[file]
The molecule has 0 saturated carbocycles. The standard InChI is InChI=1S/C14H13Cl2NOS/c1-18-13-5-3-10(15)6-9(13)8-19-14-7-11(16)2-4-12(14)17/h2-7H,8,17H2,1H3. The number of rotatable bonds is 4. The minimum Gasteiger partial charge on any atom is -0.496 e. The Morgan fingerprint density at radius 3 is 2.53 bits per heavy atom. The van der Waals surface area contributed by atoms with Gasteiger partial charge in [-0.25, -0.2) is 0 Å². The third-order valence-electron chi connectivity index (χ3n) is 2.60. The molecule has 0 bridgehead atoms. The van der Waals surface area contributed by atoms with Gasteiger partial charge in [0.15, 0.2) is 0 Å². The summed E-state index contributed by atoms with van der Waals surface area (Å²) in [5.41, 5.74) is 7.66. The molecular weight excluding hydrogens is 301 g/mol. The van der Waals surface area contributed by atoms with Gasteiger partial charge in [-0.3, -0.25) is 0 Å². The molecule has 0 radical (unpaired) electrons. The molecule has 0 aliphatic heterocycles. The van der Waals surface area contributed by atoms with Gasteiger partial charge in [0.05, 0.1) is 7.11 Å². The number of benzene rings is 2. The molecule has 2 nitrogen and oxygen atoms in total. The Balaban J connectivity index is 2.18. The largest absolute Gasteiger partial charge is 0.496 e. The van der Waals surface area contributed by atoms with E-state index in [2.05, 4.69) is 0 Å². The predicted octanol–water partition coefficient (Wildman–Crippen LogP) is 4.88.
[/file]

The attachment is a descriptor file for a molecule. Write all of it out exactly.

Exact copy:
The molecule has 0 saturated carbocycles. The standard InChI is InChI=1S/C14H13Cl2NOS/c1-18-13-5-3-10(15)6-9(13)8-19-14-7-11(16)2-4-12(14)17/h2-7H,8,17H2,1H3. The number of rotatable bonds is 4. The minimum Gasteiger partial charge on any atom is -0.496 e. The Morgan fingerprint density at radius 3 is 2.53 bits per heavy atom. The van der Waals surface area contributed by atoms with Gasteiger partial charge in [-0.25, -0.2) is 0 Å². The third-order valence-electron chi connectivity index (χ3n) is 2.60. The molecule has 0 bridgehead atoms. The van der Waals surface area contributed by atoms with Gasteiger partial charge in [0.15, 0.2) is 0 Å². The summed E-state index contributed by atoms with van der Waals surface area (Å²) in [5.41, 5.74) is 7.66. The molecular weight excluding hydrogens is 301 g/mol. The van der Waals surface area contributed by atoms with Gasteiger partial charge in [-0.3, -0.25) is 0 Å². The molecule has 0 radical (unpaired) electrons. The molecule has 0 aliphatic heterocycles. The van der Waals surface area contributed by atoms with Gasteiger partial charge in [0.05, 0.1) is 7.11 Å². The number of benzene rings is 2. The molecule has 2 nitrogen and oxygen atoms in total. The Balaban J connectivity index is 2.18. The largest absolute Gasteiger partial charge is 0.496 e. The van der Waals surface area contributed by atoms with E-state index in [2.05, 4.69) is 0 Å². The predicted octanol–water partition coefficient (Wildman–Crippen LogP) is 4.88.